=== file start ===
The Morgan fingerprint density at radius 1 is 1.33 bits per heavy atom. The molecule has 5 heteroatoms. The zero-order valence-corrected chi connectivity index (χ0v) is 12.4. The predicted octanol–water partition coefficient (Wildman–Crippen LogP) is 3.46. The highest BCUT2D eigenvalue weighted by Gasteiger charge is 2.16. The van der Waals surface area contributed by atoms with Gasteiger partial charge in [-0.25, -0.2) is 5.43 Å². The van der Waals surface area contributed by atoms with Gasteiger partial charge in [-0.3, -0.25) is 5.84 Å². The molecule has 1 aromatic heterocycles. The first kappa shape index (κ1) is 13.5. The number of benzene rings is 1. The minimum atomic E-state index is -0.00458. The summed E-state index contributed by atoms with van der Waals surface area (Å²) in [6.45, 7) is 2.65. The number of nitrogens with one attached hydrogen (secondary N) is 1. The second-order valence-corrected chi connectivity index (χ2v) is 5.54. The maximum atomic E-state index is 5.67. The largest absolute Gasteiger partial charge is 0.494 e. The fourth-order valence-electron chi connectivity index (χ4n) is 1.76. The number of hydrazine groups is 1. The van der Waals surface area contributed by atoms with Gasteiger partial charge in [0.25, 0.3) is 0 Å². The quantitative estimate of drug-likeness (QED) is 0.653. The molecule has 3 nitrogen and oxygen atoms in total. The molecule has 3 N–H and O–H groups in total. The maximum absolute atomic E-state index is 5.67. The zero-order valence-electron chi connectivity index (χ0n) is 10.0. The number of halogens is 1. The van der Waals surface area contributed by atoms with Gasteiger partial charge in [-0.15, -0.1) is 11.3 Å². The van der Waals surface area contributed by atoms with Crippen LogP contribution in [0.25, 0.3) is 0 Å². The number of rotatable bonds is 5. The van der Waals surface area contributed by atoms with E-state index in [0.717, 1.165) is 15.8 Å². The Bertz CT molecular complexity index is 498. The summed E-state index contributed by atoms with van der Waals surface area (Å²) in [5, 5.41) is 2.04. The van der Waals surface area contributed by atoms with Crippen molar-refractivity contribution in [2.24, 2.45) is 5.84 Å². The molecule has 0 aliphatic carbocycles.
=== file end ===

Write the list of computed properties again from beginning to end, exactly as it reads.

The Morgan fingerprint density at radius 1 is 1.33 bits per heavy atom. The molecule has 5 heteroatoms. The zero-order valence-corrected chi connectivity index (χ0v) is 12.4. The predicted octanol–water partition coefficient (Wildman–Crippen LogP) is 3.46. The highest BCUT2D eigenvalue weighted by Gasteiger charge is 2.16. The van der Waals surface area contributed by atoms with Gasteiger partial charge in [-0.25, -0.2) is 5.43 Å². The van der Waals surface area contributed by atoms with Gasteiger partial charge in [-0.3, -0.25) is 5.84 Å². The molecule has 1 aromatic heterocycles. The first kappa shape index (κ1) is 13.5. The number of benzene rings is 1. The minimum atomic E-state index is -0.00458. The summed E-state index contributed by atoms with van der Waals surface area (Å²) in [6.45, 7) is 2.65. The number of nitrogens with one attached hydrogen (secondary N) is 1. The second-order valence-corrected chi connectivity index (χ2v) is 5.54. The maximum atomic E-state index is 5.67. The largest absolute Gasteiger partial charge is 0.494 e. The fourth-order valence-electron chi connectivity index (χ4n) is 1.76. The number of hydrazine groups is 1. The van der Waals surface area contributed by atoms with Gasteiger partial charge in [0.25, 0.3) is 0 Å². The quantitative estimate of drug-likeness (QED) is 0.653. The molecule has 3 nitrogen and oxygen atoms in total. The molecule has 3 N–H and O–H groups in total. The maximum absolute atomic E-state index is 5.67. The zero-order valence-electron chi connectivity index (χ0n) is 10.0. The number of halogens is 1. The van der Waals surface area contributed by atoms with Gasteiger partial charge in [-0.15, -0.1) is 11.3 Å². The van der Waals surface area contributed by atoms with Crippen LogP contribution in [0.25, 0.3) is 0 Å². The number of rotatable bonds is 5. The van der Waals surface area contributed by atoms with E-state index in [0.717, 1.165) is 15.8 Å². The Bertz CT molecular complexity index is 498. The summed E-state index contributed by atoms with van der Waals surface area (Å²) in [5, 5.41) is 2.04. The van der Waals surface area contributed by atoms with Crippen molar-refractivity contribution in [2.24, 2.45) is 5.84 Å². The molecule has 0 aliphatic carbocycles.